Prevalence of Clostridium difficile and methicillin-resistant Staphylococcus aureus throughout the pork production chain

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Hawken, Philip

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University of Guelph

Abstract

Incidences of community-associated (CA) 'Clostridium difficile' and methicillin-resistant 'Staphylococcus aureus ' (MRSA) infection are increasing, Some suspicions suggest foodborne or zoonotic transmission could be linked to these incidences. This thesis investigated the prevalence of both bacteria in the pork production chain from farm to slaughterhouse. Results showed a high prevalence of both pathogens in pigs during the early production phase which decreased by market age. ' C. difficile' recovery was high in the holding area, but only sporadic on carcasses at slaughterhouses. Nasal carriage of MRSA was high at slaughter, but carcass contamination was low. 'C. difficile' was recovered from pig farm manure and manure-amended soil. The pathogen was also 'recovered from a nearby river and lake, but lake isolated ribotypes differed from farm ribotypes. The results suggest cross-contamination of these bacteria to carcasses is low during slaughterhouse processing. Therefore, other sources of these pathogens may be more important in CA infection.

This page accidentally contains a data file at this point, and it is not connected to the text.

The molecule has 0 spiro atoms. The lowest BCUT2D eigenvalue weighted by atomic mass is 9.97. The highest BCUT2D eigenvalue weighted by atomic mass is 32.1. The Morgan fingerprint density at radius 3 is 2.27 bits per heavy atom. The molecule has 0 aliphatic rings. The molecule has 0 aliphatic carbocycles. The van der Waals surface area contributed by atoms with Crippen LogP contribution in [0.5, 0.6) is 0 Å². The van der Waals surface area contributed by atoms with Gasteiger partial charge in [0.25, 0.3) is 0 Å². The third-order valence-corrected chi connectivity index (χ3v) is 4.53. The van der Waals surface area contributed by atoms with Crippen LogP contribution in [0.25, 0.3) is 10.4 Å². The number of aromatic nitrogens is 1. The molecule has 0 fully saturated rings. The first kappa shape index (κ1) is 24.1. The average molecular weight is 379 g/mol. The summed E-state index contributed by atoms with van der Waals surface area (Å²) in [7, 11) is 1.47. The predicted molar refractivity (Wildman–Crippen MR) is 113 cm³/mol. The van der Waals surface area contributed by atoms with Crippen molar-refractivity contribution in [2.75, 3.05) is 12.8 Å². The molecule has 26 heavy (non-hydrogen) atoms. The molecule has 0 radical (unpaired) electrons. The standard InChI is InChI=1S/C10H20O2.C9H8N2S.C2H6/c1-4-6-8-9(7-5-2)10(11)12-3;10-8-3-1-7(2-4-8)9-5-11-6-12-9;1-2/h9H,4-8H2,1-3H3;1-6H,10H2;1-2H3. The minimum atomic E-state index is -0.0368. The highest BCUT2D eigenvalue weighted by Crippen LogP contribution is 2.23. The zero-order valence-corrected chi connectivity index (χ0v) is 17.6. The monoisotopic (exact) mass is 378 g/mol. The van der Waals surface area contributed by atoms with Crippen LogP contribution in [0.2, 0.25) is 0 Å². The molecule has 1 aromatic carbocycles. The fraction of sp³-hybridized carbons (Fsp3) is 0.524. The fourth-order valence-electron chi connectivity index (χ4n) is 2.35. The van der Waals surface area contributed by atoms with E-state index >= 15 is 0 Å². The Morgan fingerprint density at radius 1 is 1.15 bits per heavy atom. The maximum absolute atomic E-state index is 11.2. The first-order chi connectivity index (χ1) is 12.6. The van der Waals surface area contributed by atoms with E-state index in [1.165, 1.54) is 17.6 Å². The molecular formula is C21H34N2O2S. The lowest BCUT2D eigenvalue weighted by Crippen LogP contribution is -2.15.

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Keywords

community-associated, Clostridium difficile, methicillin-resistant, Staphylococcus aureus, infection, bacteria, pork production chain, prevalence, pathogens, pigs, slaughterhouse processing

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